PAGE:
Review: Blood & Truth

With every PlayStation VR sale, no matter what else is included you’ll always get a copy of PlayStation VR Worlds; a collection of mini-games of sorts, one of which is The London Heist. Created by Sony Interactive Entertainment’s (SIE) own London Studio, this was a gritty, story-based shooter with plenty of action. If you’ve been wanting more of the same – and got your headset at launch – then the long wait is finally over, as PlayStation VR returns to London’s dangerous criminal underworld in Blood & Truth.

Blood & Truth isn’t a sequel to The London Heist merely taking inspiration from the title, offering players a chance to dive into a Hollywood action movie that sits somewhere between Lock, Stock and Two Smoking Barrels and Bad Boys 2. Right from the word go London Studio skirts the line between videogame and the growing virtual reality (VR) genre of interactive experience, endeavouring to immerse you into the role of hero, as you become more and more invested in the plot (no matter how outrageous) to protect and save the lives of those around you.

The storyline is just as important as the gameplay in Blood & Truth as there are significant moments spent inside of cut scenes – whether you like them or not. You’re cast as Ryan Marks, an ex-soldier who has come back home, and like any good gangster related script, family is revered and most sacred above all else. So when a ruthless criminal overlord decides to take what Marks’ family has built, it’s up to him to put things right.

Once the story foundations have been set it’s time to have some fun. Blood & Truth is all about intense set pieces, with lots of guns and nifty little nods to the action movies we all know and love. Get the calibration set right for the PlayStation Move controllers and you should have very little issue dual wielding weapons or holding some of the larger guns two-handed. At either hip are your trusty pistols which can be customised and upgraded with attachments such as iron sights and a suppressor. There’s a gun range to test out mods should you need it. These can also be swapped on the fly mid-level, with revolvers and other pistols becoming available. The same goes for the bigger guns (assault rifles/shotguns) which appear across certain areas and attach to your back.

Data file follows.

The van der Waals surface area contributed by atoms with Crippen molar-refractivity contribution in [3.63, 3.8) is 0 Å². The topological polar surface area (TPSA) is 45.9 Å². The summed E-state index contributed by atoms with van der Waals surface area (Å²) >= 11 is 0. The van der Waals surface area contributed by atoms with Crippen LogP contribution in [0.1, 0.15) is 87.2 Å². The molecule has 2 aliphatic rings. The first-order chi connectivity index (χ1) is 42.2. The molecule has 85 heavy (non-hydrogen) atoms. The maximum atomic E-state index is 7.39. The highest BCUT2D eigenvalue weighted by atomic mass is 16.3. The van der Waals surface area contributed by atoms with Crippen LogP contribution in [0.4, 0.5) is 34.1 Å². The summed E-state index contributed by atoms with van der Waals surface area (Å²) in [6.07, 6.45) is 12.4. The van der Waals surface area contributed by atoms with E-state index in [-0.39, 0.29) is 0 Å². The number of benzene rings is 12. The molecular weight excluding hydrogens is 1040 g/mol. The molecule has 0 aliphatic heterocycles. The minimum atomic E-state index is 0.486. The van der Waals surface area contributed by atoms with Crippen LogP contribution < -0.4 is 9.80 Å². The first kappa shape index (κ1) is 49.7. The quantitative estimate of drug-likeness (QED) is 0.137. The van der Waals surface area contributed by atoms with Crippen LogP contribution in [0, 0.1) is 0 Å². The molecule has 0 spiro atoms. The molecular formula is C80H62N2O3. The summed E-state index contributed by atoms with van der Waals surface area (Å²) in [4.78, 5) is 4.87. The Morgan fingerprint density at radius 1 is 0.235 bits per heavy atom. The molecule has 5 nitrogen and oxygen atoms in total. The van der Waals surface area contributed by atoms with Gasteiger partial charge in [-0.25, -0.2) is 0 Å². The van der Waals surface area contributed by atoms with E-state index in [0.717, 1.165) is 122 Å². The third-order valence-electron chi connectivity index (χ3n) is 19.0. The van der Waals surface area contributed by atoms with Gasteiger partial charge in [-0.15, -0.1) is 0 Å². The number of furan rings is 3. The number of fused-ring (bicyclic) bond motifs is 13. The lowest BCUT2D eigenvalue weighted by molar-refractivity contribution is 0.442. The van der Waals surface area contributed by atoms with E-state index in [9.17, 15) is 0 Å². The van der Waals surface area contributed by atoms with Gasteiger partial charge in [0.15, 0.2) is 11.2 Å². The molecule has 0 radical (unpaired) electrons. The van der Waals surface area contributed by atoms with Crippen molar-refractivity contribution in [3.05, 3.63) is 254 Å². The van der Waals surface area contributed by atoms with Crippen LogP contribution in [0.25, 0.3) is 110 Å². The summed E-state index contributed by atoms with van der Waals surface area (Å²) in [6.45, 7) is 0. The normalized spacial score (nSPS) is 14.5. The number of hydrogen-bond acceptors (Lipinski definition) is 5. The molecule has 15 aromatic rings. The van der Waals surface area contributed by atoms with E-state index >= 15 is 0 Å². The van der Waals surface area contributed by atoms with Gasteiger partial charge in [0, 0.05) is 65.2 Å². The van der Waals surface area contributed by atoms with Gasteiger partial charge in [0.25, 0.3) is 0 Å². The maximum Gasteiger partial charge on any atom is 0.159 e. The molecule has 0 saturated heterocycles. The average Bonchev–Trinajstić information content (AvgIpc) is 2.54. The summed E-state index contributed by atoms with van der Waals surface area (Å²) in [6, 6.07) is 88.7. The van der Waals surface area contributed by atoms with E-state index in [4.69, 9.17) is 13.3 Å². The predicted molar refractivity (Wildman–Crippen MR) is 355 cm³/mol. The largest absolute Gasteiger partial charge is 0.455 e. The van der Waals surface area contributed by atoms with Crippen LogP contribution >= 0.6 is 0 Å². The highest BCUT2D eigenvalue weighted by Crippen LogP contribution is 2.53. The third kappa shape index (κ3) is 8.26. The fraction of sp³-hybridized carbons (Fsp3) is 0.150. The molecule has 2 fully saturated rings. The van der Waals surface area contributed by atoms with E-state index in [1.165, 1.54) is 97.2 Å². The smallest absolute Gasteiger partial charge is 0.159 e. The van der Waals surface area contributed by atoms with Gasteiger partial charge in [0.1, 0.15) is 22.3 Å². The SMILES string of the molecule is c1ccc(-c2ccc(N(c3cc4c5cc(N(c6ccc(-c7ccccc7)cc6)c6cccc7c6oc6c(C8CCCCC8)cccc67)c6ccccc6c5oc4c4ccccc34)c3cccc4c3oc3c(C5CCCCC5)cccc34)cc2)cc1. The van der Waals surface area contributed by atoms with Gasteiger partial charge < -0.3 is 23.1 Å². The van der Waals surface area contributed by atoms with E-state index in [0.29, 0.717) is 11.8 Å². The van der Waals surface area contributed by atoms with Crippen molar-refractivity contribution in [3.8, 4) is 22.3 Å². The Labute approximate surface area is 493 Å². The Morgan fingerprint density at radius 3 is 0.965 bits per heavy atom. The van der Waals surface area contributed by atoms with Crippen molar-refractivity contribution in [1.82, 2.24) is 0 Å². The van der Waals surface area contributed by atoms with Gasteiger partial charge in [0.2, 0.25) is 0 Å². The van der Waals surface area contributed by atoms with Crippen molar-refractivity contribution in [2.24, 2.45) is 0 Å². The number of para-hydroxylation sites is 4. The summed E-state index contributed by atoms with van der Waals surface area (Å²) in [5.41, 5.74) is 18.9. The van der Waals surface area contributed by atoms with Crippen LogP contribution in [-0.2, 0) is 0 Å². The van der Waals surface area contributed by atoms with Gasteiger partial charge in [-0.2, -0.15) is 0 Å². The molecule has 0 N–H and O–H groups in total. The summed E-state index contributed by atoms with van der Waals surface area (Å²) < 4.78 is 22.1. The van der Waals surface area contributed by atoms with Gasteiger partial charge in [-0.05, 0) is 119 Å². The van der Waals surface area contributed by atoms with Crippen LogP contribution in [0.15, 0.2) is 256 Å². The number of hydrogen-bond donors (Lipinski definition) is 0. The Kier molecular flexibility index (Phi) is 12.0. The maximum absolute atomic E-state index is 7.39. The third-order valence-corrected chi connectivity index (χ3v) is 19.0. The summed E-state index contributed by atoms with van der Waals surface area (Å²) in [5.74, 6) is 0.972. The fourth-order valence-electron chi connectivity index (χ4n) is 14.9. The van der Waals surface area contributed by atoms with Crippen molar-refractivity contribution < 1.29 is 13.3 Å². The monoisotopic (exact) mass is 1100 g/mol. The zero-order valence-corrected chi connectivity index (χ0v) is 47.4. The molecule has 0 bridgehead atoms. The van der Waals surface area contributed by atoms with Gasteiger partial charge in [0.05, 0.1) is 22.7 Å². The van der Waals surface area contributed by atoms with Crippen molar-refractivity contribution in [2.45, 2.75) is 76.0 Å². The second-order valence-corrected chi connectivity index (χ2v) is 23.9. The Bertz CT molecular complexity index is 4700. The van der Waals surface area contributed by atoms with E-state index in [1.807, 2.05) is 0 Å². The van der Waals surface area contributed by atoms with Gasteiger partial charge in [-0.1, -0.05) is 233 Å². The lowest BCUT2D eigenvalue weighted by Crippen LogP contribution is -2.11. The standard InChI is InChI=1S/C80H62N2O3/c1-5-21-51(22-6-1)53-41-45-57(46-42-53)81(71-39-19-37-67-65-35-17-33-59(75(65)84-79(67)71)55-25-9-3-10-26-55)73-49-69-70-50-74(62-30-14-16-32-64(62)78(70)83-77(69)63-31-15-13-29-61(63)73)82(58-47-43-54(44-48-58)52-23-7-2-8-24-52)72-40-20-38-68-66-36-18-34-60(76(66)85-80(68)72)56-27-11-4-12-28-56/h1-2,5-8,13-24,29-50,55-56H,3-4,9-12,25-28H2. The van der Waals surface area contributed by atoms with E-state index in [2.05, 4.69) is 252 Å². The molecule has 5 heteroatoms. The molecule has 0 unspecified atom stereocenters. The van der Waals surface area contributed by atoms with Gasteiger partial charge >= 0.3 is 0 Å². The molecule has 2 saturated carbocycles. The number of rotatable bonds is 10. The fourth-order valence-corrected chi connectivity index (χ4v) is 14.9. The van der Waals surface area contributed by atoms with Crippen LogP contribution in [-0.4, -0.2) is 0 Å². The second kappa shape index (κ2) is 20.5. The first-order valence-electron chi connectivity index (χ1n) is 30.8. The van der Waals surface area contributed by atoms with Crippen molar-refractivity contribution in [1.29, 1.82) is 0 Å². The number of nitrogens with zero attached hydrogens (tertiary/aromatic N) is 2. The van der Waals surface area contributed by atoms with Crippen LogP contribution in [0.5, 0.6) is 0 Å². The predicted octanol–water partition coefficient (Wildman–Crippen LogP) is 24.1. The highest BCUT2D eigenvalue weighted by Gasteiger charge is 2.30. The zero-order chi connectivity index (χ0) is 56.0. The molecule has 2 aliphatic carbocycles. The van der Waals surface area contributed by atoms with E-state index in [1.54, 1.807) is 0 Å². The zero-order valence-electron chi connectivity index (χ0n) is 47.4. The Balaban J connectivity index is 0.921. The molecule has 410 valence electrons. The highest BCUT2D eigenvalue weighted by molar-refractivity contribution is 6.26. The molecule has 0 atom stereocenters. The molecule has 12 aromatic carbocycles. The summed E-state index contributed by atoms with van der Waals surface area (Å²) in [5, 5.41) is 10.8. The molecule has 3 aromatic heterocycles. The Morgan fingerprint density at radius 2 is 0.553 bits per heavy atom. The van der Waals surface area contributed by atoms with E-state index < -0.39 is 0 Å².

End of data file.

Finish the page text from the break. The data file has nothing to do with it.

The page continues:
There never really seemed to be an issue when grabbing for any weapon, and accuracy even at long range was always spot on. The same goes for reloading. All ammo is kept on your chest, so all you need to do is grab it and bring the clip/shells near the gun the rest is automatic; allowing for quick reloads when under fire.

Because of the linear nature of the gameplay, London Studio has managed to employ a super comfortable system of movement which should suit most players. Actual level exploration is fairly limited, with Blood & Truth employing a sort of point-to-point teleportation system. Locations are highlighted by a white arrow and there can on occasion be two or three points to choose from, giving the illusion of multiple routes. Locomotion between these points is very smooth and steady – no blink teleportation – plus there’s also the option to strafe left or right if a point is available nearby (imagine being behind a desk and moving to either corner). Actual movement options beyond the standard configuration is fairly limited, with a ‘Comfort Mode’ available which adds a vignette should you need to.

Rather than fall into the trap of making a pure first-person shooter (FPS), London Studio has done a decent job of mixing up the gameplay as often as possible, adding in little puzzle elements like picking locks and breaking through security devices, to more high-octane moments like car chases or escaping crumbling buildings. Thankfully, gunplay was always quick and fluid, with explosive barrels always setting off a nice little slow-mo moment if an enemy is caught in the blast.

There are a decent number of chapters to play through offering several hours of gameplay on the easier modes. As Blood & Truth is a single-player experience to keep you coming back once the story has been completed, a hard mode will really test those skills, while challenge modes will unlock with online leaderboards to compete against friends. Also included is a Game+ mode so you can go through the story again with everything you’ve unlocked, plus there are plenty of little hidden extras to find if you love gaining 100% on a title.

Blood & Truth has some great voice acting and the motion capture is some of the best seen in a VR experience. If VRFocus is to be really picky then some of the scenes do feel like they drag on a bit too long, when you just want to get stuck back in, and there were a couple of glitch moments that were both funny – a gun was still in hand during a cut scene which meant a handshake couldn’t be interacted with – and game stuttering – an overhead rail section just didn’t want to work. Nothing too OTT.

While you don’t have the freedom of Borderlands 2 VR for example, with Blood & Truth you have a far more focused videogame that knows what it wants to achieve, and that’s put a smile on your face. From start to finish Blood & Truth is one hell of a ride, a finely choreographed John Woo movie that’s all about sheer entertainment.

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